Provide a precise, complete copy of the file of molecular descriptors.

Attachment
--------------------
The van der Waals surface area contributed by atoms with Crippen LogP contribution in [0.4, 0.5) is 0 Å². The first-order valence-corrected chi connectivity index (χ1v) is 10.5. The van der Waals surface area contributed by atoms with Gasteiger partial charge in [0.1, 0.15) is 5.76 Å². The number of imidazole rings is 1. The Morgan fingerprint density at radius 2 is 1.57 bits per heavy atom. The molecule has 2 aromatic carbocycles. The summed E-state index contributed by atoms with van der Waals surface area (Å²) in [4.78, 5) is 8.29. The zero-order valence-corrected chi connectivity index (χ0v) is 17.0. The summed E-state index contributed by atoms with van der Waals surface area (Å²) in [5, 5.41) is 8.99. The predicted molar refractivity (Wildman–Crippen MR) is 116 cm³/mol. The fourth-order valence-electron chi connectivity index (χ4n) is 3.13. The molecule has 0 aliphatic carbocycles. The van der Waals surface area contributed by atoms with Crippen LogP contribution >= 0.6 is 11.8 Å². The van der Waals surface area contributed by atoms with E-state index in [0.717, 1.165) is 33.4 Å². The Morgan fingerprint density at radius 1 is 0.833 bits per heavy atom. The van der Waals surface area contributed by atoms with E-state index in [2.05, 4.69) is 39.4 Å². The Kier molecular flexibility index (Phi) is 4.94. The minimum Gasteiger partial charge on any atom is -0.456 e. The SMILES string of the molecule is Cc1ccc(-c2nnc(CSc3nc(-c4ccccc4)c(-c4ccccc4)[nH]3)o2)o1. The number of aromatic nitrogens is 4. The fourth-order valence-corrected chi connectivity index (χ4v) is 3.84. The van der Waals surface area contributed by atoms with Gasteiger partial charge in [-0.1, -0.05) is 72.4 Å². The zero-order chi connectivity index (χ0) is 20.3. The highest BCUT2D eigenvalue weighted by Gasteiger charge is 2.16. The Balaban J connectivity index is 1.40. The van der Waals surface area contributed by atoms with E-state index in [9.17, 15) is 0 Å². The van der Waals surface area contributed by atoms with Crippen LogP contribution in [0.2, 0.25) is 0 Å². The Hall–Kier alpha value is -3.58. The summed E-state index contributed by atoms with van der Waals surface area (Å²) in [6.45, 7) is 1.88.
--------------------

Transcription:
The van der Waals surface area contributed by atoms with Crippen LogP contribution in [0.4, 0.5) is 0 Å². The first-order valence-corrected chi connectivity index (χ1v) is 10.5. The van der Waals surface area contributed by atoms with Gasteiger partial charge in [0.1, 0.15) is 5.76 Å². The number of imidazole rings is 1. The Morgan fingerprint density at radius 2 is 1.57 bits per heavy atom. The molecule has 2 aromatic carbocycles. The summed E-state index contributed by atoms with van der Waals surface area (Å²) in [4.78, 5) is 8.29. The zero-order valence-corrected chi connectivity index (χ0v) is 17.0. The summed E-state index contributed by atoms with van der Waals surface area (Å²) in [5, 5.41) is 8.99. The predicted molar refractivity (Wildman–Crippen MR) is 116 cm³/mol. The fourth-order valence-electron chi connectivity index (χ4n) is 3.13. The molecule has 0 aliphatic carbocycles. The van der Waals surface area contributed by atoms with Crippen LogP contribution >= 0.6 is 11.8 Å². The van der Waals surface area contributed by atoms with E-state index in [0.717, 1.165) is 33.4 Å². The Morgan fingerprint density at radius 1 is 0.833 bits per heavy atom. The van der Waals surface area contributed by atoms with E-state index in [2.05, 4.69) is 39.4 Å². The Kier molecular flexibility index (Phi) is 4.94. The minimum Gasteiger partial charge on any atom is -0.456 e. The SMILES string of the molecule is Cc1ccc(-c2nnc(CSc3nc(-c4ccccc4)c(-c4ccccc4)[nH]3)o2)o1. The number of aromatic nitrogens is 4. The fourth-order valence-corrected chi connectivity index (χ4v) is 3.84. The van der Waals surface area contributed by atoms with Gasteiger partial charge in [-0.1, -0.05) is 72.4 Å². The zero-order chi connectivity index (χ0) is 20.3. The highest BCUT2D eigenvalue weighted by Gasteiger charge is 2.16. The Balaban J connectivity index is 1.40. The van der Waals surface area contributed by atoms with E-state index in [9.17, 15) is 0 Å². The van der Waals surface area contributed by atoms with Crippen LogP contribution in [0.2, 0.25) is 0 Å². The Hall–Kier alpha value is -3.58. The summed E-state index contributed by atoms with van der Waals surface area (Å²) in [6.45, 7) is 1.88.